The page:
Dodge Challenger vs. Charger

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Dodge Charger vs. Challenger

Muscle Car Shootout
Well, what have we here? Two fierce-looking muscle cars and a Sunday afternoon to shake them around by the neck. The Dodge Charger and Dodge Challenger were born in the gas-guzzling muscle car era of the 1960s and 1970s with lots of V8 bravado. When you look at these two cars you can almost smell the burning rubber and hear the throaty roar of drag races past. So before we bring you this shootout between the legendary Charger and Challenger, a bit of history.  

Dodge Challenger

Introduced in 1970, the Dodge Challenger was the ultimate two-door hot rod coupe made famous in the film Vanishing Point. The car went out of production in the 1980s but came back to roaring life in 2008 and has been in production ever since. There have been three generations of Challengers and Dodge has made many significant updates and improvements over the years. The biggest of which was a total redesign in 2015 when the Challenger rolled out with new aggressive styling, an upgraded interior, and yes, more power! 

Dodge Charger

In the other corner of this brawl, the Dodge Charger debuted in 1966 and there have been a whopping seven generations of the car that made the Dukes of Hazzard famous on TV back in 1969. It too was a two-door coupe until it was redesigned in its sixth generation as a four-door sedan in 2006. Dodge made massive changes to the car again in 2011 and the current seventh generation Charger roared to life with a big chip on its shoulder. Like the Challenger, the 2021 Charger sedan offers revised styling, new infotainment and driver assist features, an upgraded interior, and gobs of horsepower. 
Pros and Cons 
In their current incarnations, the Challenger and Charger have shared a platform for nearly two decades. There are, in fact, many similarities between these two speed demons. There are also some striking differences. Before we go further, here are the main things you need to know about how these two cars are different.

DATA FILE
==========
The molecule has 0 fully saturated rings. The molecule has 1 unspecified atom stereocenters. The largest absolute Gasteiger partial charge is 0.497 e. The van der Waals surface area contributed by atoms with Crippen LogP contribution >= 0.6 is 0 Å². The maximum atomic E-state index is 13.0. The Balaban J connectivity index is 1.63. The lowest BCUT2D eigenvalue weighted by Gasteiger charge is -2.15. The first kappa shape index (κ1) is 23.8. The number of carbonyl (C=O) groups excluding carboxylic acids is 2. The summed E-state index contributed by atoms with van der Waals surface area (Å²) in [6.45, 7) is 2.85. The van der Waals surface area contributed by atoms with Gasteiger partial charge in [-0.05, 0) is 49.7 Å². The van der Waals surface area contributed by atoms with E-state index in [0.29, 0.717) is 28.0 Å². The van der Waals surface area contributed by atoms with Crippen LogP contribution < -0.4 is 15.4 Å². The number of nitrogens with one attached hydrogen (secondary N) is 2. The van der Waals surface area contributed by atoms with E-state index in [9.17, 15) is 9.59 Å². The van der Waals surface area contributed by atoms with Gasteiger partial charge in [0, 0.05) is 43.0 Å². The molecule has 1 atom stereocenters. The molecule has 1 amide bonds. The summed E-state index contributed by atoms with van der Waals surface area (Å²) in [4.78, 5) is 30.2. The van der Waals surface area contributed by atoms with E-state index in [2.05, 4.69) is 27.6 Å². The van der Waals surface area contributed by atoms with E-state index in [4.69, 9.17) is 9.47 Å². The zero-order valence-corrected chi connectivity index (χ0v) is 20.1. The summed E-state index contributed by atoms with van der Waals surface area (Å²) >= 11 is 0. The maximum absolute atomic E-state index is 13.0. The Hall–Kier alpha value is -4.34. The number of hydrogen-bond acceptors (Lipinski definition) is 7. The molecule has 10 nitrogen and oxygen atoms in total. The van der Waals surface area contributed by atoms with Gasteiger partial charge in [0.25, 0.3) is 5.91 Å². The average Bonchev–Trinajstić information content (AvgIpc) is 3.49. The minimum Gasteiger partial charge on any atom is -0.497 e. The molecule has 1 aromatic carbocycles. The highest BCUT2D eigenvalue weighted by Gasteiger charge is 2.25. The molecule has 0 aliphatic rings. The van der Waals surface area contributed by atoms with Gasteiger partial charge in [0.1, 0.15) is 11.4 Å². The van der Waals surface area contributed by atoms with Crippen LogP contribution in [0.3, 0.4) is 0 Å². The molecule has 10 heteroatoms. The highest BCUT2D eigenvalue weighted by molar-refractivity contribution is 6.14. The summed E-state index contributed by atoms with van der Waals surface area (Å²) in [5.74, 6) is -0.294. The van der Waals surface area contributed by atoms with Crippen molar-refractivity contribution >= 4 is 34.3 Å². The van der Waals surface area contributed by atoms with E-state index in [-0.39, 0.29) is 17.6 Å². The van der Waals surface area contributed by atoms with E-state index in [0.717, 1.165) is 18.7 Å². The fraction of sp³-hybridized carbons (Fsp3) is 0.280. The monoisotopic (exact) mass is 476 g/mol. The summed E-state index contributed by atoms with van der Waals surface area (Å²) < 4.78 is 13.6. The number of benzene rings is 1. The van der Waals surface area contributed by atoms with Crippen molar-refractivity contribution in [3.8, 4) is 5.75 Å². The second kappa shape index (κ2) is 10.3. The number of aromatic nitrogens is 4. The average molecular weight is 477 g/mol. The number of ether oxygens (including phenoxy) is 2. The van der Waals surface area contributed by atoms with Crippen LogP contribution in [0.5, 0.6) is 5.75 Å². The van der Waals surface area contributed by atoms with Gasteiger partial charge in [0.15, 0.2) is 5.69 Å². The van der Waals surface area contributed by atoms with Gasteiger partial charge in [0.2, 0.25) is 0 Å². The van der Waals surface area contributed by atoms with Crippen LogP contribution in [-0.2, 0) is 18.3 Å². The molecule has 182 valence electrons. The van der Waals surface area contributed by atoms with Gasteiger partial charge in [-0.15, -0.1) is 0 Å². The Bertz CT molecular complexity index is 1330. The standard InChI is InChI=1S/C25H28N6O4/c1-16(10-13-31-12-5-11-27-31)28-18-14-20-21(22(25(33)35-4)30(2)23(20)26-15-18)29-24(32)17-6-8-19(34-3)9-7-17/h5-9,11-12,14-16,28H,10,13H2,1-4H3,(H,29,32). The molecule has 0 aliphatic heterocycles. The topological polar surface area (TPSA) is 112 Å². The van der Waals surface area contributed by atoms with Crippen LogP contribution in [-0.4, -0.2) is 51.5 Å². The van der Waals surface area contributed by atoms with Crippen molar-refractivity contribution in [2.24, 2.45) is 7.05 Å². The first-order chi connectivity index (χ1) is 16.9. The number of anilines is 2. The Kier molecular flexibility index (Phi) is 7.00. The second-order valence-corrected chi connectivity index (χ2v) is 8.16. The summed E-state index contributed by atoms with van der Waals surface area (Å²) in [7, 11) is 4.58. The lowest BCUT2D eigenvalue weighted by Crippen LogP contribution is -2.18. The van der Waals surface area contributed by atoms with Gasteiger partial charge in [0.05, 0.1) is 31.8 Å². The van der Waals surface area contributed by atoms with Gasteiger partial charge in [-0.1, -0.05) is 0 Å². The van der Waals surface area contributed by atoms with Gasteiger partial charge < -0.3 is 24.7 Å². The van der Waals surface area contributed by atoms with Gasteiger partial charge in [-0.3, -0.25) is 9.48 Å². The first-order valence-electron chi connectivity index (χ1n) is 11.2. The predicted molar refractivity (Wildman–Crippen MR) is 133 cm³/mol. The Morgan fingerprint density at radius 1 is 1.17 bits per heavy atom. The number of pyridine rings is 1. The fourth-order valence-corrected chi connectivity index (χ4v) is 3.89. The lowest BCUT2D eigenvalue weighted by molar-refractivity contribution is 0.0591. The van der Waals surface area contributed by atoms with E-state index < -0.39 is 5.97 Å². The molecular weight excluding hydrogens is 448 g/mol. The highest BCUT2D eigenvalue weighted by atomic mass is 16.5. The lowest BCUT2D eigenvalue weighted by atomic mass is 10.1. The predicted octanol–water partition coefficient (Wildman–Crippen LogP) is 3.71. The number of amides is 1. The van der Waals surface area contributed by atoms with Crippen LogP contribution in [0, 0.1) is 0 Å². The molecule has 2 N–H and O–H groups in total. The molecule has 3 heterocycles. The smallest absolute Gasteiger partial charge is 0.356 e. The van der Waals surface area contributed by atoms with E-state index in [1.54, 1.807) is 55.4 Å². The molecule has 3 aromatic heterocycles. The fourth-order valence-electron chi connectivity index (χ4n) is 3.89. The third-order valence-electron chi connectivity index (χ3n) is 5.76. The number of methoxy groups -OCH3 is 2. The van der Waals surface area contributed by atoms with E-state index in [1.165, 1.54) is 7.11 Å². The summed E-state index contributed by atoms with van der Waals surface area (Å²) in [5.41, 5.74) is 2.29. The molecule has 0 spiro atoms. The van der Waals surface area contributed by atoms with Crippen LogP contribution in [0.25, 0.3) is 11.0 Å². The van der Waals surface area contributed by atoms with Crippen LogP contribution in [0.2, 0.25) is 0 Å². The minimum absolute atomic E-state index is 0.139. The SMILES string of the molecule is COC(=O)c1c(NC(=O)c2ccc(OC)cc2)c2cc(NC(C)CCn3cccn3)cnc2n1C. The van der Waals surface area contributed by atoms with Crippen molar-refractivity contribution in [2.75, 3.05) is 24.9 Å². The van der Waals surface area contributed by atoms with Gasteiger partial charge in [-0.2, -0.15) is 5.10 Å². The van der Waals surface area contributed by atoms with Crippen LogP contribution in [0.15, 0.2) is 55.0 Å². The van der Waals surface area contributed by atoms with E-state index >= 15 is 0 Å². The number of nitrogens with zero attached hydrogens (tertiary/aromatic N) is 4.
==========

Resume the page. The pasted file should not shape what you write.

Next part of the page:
The Challenger is a Mad Max-inspired two-door coupe with a small but usable back seat. It offers a comfortable ride and slightly better acceleration and handling than its brother, the Charger. 
The Charger is a four-door sedan. Though it doesn't look like a family hauler, it can accommodate five humans in relative comfort. There is definitely more interior room and cargo capacity than in the Challenger. Of these two cars, it also gives you a slightly smoother ride.
Mechanically, the Challenger and Charger are very similar and share the same underlying car platform and construction. In fact, the key difference here is that one is a two-door coupe and the other is a four-door sedan. Other than that, they give you an almost identical lineup of available powertrains. Even their updates have rolled out on the same years. So which is right for you? Let's find out. 
Pure Display of power
 
Comparing Powertrains 
The big year for improvements on both of these cars was 2015. That's when Dodge debuted the new eight-speed automatic transmission to replace the old five-speed. The Challenger and Charger got new looks and added trim levels. That year also marked the debut of the 707-horsepower Challenger Hellcat version. 
  
Both cars have a variety of available powertrains for 2021. They offer a base model 3.6-liter V6 that bridles 305 horses and 268 pound-feet of torque. There are two V8s on tap including the 5.7-liter, 370 horsepower version with 395 pound-feet of torque and the automatic transmission, or the mighty 6.4-liter, 485 horsepower with 475 pound-feet of torque version with a manual gearbox available on the Challenger.